Peace, Love and…Rice

Since I was born and raised in Asia, it should be no surprise that I like rice.  I eat rice with most meals because…I grew up eating rice with most meals.  I also believe that rice is a good accompaniment to most food. Chicken?  Rice!  Pork?  Rice!  Fish? Rice!  Green mango with salt?  Most definitely rice!

I’m a “traditionalist” when it comes to rice.  I eat white rice.  Not brown rice, which I’ve had and don’t care for regardless of it’s “healthier” aspects.  And not fried rice, which is an abomination.  White rice…

Of course, there are varieties of white rice.  There’s the “basic” budget rice you buy in the grocery.  That’s what I grew up eating.  My mother’s family, which then owned the largest rice plantation in her home province, would send us about 100 pounds (50 kilos) each year as her token share of the harvest.

Then, there are the exotic Asian varieties, such as Jasmine.  If I see an “exotic” on sale at the local Asian store then I splurge.  Basmati is my favorite of the exotics.

I remember that when I first came to the U.S. and ate fish at a restaurant, I was shocked to learn that rice was not an option as a side. The idea of eating some form of potato (baked, mashed, fried) with fish seemed to be a culinary faux pas.  And since I wasn’t about to eat fish “naked,” I rarely ate fish in a restaurant.  So I’m pleased that culinary standards in the U.S. have finally risen to the level where I can get rice pilaf (which I had never seen in the Philippines) with my fish.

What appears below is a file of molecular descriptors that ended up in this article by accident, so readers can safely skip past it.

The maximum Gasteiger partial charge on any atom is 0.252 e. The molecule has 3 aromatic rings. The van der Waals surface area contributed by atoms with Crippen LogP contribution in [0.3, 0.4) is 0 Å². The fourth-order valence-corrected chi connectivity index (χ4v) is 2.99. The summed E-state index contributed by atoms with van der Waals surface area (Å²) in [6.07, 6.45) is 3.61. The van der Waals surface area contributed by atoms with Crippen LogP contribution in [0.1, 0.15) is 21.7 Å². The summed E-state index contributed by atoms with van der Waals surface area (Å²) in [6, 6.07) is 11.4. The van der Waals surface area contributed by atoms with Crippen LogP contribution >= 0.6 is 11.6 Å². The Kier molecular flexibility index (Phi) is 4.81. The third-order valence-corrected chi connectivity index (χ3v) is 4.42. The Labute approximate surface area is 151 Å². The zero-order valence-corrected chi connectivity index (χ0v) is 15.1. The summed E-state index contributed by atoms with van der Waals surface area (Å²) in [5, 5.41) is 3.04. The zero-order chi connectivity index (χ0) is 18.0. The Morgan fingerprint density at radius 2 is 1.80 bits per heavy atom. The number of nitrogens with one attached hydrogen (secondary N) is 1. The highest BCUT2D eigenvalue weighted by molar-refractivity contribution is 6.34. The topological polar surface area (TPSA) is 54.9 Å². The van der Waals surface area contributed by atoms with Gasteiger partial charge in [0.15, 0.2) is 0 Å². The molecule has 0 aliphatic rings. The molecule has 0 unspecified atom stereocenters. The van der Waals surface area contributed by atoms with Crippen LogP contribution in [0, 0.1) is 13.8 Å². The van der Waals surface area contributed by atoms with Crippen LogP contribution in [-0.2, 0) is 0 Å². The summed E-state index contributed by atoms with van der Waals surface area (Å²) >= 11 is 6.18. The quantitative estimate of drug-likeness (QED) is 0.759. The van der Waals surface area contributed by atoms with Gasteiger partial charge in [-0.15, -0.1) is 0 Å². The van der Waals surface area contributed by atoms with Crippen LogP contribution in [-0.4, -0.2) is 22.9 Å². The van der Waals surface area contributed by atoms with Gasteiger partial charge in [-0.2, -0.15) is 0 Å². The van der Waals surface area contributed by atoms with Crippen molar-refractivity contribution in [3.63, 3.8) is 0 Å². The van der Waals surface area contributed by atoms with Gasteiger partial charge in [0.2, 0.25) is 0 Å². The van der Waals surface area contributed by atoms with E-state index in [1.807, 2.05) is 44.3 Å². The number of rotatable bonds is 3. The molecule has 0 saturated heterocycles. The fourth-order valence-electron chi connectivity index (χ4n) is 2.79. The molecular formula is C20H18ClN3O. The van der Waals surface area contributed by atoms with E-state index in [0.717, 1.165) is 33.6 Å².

In Manila, our servants cooked the rice (and everything else for that matter).  It never occurred to me to have them teach me.  How hard can it be to cook rice?

But when I had to do it myself after college (where all meals were part of the dorm plan), I learned that cooking rice (like planting it) isn’t as simple as it seemed.  My first efforts went astray because I let the water boil at high heat for the entire cooking period.  Then I learned that the heat needs to be reduced at least twice during the cooking.

When Susie and I got married, our office gave us a microwave as a present.  (Yes, at 44 I did not own a microwave because it seemed to me to be primarily an expensive “warming up” device, not a true “cooking” appliance.)  And at first, I did use that microwave primarily for warming things up, although I quickly grasped it’s usefulness for oil-free popcorn and quickly cooking corn or sweet potatoes.

But then one day, in a kitchen store, I came upon the cooking find of a lifetime: a microwave rice cooker.  I was initially skeptical that it could produce good rice.  It did not seem to provide for the “reduced heat” stages of rice cooking on a stove.  But, it was only $10, so…

Since then, all my rice cooking has been only in that microwave cooker. The rice comes out great every time.  And there’s no “starch” to have to scrub off as with a metal pot.  Also, cooking time is fairly fast.